Illegal short-term rentals spawn record complaints in Vancouver
'We have a housing crisis. You shouldn’t be doing this,’ says self-styled Airbnb vigilante
Marie Simmonds is fixated on ferreting out illegal short-term rentals in Vancouver's Kitsilano neighbourhood, knowing her detective work does little to stop the onslaught.
And the city seems to ignore her.
"I've become this Airbnb vigilante," said Simmonds, who is irked by brazen hosts offering rooms from between $150 to $592 per night in a city that is short on rental stock.
Short-term rentals under 30 days are not legal in Vancouver, except for hotels or bed-and-breakfasts that are licensed.
A new McGill study says the bulk of the profit from the lucrative short-term rental industry is landing in the pockets of a few large-scale hosts. And world-wide, cities struggle to crack down or enforce strict bans.
The study looked at Toronto, Montreal and Vancouver.
The study's lead author, David Wachsmuth, assistant professor in McGill's School of Urban Planning, said cities need to require platforms such as Airbnb to enforce regulations to rein in a rental gold rush that's tying up thousands of potential long-term rental homes.
City of Vancouver staff admit they can't follow up on many of the individual complaints, which city staff expect will double in number this year over last year's 144.
They've had more than 150 reports of illegal rentals so far this year.
"At this time it's full-on illegal," said Kathryn Holm, Vancouver's chief licensing inspector who said the city is in active discussions with Airbnb to find solutions.
According to the McGill study, in the past decade, the short-term rental business has exploded in Vancouver, where it grew from insignificant to an estimated 24,000 listings earning $22 million this year.
A City of Vancouver data analysis, which took a snapshot in April, showed 6,000 active Vancouver listings on one day.
Meanwhile, a city report says Airbnb has become Vancouver's largest de facto hotel. In the past few years, Vancouver has scrambled to create controls.
For its part, Airbnb downplayed the report's conclusions.
In an email, spokesperson Lindsey Scully accused Wachsmuth of "manipulating" data and "misrepresenting" Airbnb hosts, who are 80 per cent "middle class Canadian families" renting in-home units to "earn a bit of additional income to help pay the bills."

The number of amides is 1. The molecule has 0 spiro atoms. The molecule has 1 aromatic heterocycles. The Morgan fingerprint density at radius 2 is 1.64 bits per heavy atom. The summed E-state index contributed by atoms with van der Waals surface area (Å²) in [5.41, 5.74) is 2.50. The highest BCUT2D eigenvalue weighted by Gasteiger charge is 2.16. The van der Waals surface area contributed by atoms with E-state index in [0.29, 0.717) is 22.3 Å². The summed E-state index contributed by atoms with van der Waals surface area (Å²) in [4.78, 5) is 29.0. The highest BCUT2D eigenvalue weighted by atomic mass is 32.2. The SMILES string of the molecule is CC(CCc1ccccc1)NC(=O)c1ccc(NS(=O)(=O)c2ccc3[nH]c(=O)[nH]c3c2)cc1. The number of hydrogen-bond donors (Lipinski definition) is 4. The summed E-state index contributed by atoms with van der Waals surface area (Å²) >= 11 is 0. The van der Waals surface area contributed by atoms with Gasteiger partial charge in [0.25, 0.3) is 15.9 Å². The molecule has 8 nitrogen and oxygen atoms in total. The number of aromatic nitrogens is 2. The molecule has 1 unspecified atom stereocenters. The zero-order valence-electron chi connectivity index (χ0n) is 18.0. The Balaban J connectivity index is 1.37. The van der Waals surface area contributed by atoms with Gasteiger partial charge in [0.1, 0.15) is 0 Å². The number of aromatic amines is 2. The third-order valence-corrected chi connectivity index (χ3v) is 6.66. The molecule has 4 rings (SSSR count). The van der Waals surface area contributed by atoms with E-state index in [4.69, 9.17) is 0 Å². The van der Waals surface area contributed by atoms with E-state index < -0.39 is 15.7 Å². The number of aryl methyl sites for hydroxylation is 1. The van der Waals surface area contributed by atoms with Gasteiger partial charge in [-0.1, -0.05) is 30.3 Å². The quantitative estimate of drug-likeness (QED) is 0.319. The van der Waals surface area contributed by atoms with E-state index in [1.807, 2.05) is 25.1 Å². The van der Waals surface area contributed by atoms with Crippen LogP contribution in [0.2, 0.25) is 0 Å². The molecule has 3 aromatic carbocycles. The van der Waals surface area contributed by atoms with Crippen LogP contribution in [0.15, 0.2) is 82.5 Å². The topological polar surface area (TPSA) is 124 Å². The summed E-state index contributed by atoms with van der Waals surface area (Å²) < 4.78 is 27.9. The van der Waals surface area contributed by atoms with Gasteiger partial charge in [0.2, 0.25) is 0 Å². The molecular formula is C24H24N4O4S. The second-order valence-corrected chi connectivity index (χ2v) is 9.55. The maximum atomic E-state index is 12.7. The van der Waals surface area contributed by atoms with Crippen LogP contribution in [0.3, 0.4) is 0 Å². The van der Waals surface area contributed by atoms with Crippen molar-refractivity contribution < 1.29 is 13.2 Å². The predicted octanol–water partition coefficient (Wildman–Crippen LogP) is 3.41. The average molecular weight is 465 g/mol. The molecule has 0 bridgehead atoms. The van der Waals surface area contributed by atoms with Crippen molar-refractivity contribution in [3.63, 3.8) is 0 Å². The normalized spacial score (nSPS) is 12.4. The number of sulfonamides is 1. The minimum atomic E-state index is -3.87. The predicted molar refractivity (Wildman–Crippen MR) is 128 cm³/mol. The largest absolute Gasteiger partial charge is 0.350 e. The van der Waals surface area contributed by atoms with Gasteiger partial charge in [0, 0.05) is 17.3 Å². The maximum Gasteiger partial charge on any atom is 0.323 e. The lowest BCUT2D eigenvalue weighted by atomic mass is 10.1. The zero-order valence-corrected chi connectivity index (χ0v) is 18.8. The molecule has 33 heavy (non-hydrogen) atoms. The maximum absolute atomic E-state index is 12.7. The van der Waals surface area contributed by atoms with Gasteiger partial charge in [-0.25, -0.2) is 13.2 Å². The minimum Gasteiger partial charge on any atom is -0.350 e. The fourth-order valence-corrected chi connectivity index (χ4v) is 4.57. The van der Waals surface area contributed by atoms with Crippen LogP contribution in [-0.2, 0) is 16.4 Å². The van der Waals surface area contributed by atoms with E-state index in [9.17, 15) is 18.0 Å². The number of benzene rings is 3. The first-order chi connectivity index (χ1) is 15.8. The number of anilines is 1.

Vancouver's proposed regulations are in the works and are expected to result in new rules by spring 2018.
That could free up between 1,000 and 4,000 units for rent, city staff and researchers estimate.
But Simmonds said the city must act now. She said she's shocked how easy it is to find illegal rentals.
She first noticed residents kept changing in a unit in a neighbouring building.
Since last week, she's found 15 more illegal rentals, all in towers where hosts will be warned, then fined up to $500 per week.
Property managers say many condo stratas ban rentals under 30 days.
City staff say complaints often revolve around fears of security risks, crowded parking spaces or visitors rolling in after late-night flights. The odd time there is a raucous party. Some unit owners are even surprised to discover their trusted tenant has listed a condo for rent to a third-party.
Simmonds tips off property managers and confronts hosts, who blast her for snooping.
"I tell them, 'We have a housing crisis. You shouldn't be doing this,'" she said.
"The city acts like they are cracking down, but I am emailing the city daily and nobody calls me back. There's a lot of people doing it making a huge profit who don't want it to stop."
Many complaints ignored
City staff say they focus their limited inspectors on large operators or hosts who get multiple complaints.
Vancouver is not the only city short of staff to regulate out-of-control short-term rentals, said Wachsmuth.
He said Airbnb and other short-term rental platforms need to enforce regulations themselves, as was done in Amsterdam where units can only be rented for 60 days each year, he said.
Other cities such as New York, which tried to crack down on operators had less success, he said.
Wachsmuth also stands by his "number crunching," saying Airbnb is refusing to acknowledge the reality people can see from their condo balconies: a stream of revolving strangers taking up space that long-term renters are hungry for.